The idea for Dippy originated onhackaday.io but now this is the main site.
There is now a plan. Organise around it, move all to one site.
M0 to M15 are ROM. M0 is easy toggle, rest are DIP switch.
R0 to R15 are registers/RAM.
3 CYCLE, single address bus, single ported ram/Rom.
Single step mode, push to execute one more step.
Write to ROM to controll the processor, JUMP, HALT, STOP, CONT, FREQ,
Next is to build in yacc, compile to C, write some code as see if works well enough.
A really wacky computer built using DIP switches for ROM, a few shift registers, no RAM, running a Forth-like instruction set and having a minimal transistor count.
Q: Why DIP switches for ROM? A: So that you can visibly see all of the instructions. There will be one LED per bank of DIP switches so that you can see which one is being read and the instruction bus will also have LEDs on it so that you can see that the values on the switch have made it to the processor.
Q: Why shift registers? A: To keep the component count down - registers/RAM and ALU are most of the count for a PISC 16 bit processor. Ideally the shift registers would be physical, needing components only to read or write, more on this below.
Q: Why no RAM? A: The idea is that the shift registers have enough storage to run really basic programs. External RAM violates the completeness of the solution and it wouldn't be visible.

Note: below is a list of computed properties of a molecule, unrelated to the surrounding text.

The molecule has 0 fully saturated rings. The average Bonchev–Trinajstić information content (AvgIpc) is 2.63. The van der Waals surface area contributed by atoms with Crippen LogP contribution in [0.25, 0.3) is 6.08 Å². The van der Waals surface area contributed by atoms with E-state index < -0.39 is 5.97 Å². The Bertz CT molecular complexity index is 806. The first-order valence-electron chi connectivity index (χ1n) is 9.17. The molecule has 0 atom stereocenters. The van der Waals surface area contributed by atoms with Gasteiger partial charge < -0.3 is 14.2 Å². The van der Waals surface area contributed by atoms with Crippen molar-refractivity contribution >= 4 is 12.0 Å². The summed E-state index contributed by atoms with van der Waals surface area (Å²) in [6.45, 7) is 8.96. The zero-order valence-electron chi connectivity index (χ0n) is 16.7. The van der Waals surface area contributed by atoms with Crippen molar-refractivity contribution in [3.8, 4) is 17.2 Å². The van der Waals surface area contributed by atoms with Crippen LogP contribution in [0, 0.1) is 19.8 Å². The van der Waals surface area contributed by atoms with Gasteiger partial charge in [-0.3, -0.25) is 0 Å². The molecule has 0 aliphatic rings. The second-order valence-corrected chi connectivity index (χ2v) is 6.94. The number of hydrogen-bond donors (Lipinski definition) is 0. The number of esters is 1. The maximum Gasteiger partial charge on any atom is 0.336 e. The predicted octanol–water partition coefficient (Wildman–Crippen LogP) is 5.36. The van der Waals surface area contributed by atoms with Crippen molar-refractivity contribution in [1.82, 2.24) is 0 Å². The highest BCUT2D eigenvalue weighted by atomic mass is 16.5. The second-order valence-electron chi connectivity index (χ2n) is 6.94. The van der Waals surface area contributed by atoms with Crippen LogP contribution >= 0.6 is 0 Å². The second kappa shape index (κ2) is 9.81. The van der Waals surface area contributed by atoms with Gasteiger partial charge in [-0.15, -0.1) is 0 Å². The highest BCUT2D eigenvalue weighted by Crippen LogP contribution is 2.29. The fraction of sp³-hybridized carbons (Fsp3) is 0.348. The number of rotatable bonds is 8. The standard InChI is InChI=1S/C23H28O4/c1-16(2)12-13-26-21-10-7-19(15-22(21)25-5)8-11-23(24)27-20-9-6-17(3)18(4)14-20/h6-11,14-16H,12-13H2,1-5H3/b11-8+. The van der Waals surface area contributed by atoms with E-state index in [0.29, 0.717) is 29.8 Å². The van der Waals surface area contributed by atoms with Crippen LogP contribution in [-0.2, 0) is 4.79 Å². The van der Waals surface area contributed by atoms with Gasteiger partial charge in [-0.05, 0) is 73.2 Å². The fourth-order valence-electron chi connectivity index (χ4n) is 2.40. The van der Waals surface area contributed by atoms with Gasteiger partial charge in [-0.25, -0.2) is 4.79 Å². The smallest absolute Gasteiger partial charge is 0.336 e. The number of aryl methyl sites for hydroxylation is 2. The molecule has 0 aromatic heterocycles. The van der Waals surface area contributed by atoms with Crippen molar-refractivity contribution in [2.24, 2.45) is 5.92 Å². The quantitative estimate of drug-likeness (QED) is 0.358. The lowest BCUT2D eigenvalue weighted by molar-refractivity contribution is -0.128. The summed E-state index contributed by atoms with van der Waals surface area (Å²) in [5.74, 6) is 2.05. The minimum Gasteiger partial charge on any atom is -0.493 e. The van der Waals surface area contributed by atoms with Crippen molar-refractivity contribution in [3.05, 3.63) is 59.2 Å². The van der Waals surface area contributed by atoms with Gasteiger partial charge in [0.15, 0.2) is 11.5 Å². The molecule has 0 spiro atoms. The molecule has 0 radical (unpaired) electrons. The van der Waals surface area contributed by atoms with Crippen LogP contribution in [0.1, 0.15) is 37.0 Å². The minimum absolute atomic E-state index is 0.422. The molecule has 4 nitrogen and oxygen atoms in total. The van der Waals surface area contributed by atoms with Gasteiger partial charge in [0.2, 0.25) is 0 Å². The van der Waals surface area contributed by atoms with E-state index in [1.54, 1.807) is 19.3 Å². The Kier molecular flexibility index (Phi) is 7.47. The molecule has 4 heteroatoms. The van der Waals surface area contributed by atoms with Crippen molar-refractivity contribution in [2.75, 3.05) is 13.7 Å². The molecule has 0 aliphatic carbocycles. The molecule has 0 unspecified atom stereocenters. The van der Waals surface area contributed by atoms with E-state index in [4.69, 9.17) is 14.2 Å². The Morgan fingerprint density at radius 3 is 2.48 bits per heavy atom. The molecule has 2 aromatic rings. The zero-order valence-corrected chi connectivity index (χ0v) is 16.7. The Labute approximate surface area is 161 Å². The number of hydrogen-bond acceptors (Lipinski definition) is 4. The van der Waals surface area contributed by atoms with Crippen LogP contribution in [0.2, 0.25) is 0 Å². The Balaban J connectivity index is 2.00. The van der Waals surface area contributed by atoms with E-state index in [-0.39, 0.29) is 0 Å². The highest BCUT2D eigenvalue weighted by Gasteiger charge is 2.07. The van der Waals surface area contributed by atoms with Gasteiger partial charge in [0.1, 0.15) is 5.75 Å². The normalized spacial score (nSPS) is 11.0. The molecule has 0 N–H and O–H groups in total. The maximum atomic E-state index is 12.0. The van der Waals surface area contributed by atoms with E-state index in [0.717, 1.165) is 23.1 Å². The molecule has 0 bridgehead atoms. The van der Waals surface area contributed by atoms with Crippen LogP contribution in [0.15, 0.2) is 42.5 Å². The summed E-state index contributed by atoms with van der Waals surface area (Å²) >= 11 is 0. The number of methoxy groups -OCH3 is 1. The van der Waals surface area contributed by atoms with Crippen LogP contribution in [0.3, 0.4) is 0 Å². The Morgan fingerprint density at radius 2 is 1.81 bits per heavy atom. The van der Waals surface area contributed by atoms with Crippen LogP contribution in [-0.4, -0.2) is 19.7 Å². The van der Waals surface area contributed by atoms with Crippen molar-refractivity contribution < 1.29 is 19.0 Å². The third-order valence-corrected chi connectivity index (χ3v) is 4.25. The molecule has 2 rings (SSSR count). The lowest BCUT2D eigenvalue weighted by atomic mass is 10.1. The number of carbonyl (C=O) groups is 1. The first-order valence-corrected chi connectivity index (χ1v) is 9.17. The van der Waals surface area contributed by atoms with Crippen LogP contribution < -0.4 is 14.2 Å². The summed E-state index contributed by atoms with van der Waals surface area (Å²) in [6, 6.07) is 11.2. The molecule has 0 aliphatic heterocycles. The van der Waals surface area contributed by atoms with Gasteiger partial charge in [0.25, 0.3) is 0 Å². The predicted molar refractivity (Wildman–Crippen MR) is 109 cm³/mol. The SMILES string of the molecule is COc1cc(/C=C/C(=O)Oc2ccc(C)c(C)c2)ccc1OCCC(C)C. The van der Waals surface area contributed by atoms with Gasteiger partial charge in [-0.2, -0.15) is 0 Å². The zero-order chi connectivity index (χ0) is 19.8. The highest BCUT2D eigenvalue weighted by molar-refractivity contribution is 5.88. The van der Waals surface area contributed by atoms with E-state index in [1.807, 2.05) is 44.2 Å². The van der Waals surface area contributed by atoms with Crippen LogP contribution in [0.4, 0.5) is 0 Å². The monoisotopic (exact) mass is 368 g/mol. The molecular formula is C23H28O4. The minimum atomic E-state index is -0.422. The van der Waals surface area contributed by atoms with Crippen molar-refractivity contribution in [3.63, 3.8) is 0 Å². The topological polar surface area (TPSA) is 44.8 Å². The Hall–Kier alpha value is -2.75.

Q: Why Forth-like instruction set? Because it is compact, I've got to squeeeze in as much as possible here.
Q: Why minimal transistor count? A: Partly because of the challange, partly because it is easier for others to replicate and build on this work but mostly because I'm terrible at soldering so unless it's minimial it will never get finished.
10 bit instructions in a 9 bit read-only address space built from 512 10-way dip switches (e.g. eBay).
16 shift registers, holding at least 16 bits each, hopefully 32 bits. These form an ascending Forth data stack and a descending Forth address stack (even though addresses are 10 bits). Two 4 bit registers act as the data and address stack pointers. If not physical shift registers but four components per memory cell (may be 5), then 16 registers at 16 bits would be 1024 components (512 transistors). At 32 bits per register that would be 2048 components (1024 transistors).
The goal is a reasonably inexpensive program storage where it is clear how it operates.
A simple (linear) design would take the 9 bit address bus and invert each line to give 18 signals. Any and all addresses can now be decoded using 9 diodes and one transistor per address. Each diode is wired to either the corresponding data line or its inverse, so that current flows in all cases except the required address. This then feeds a transistor whose output is high when the required address is present. A LED can be used as the load so that there is a visual indication of the address used. The output feeds all the top pins of the DIP switches via diodes, with all lower pins connected to the instruction bus. There's a huge number of DIP switches and an enoumous number of diodes…
An improved design would first get rid of all of the diodes to the instruction bus, then work on better decoding.
I'd really like the registers to be 32 bits as, unusually, with shift registers the component count is independent of the register size, i.e. the register bits come for free (okay, that's assuming no acoustic dissipation and even then the instruction clock does run proportionally slower)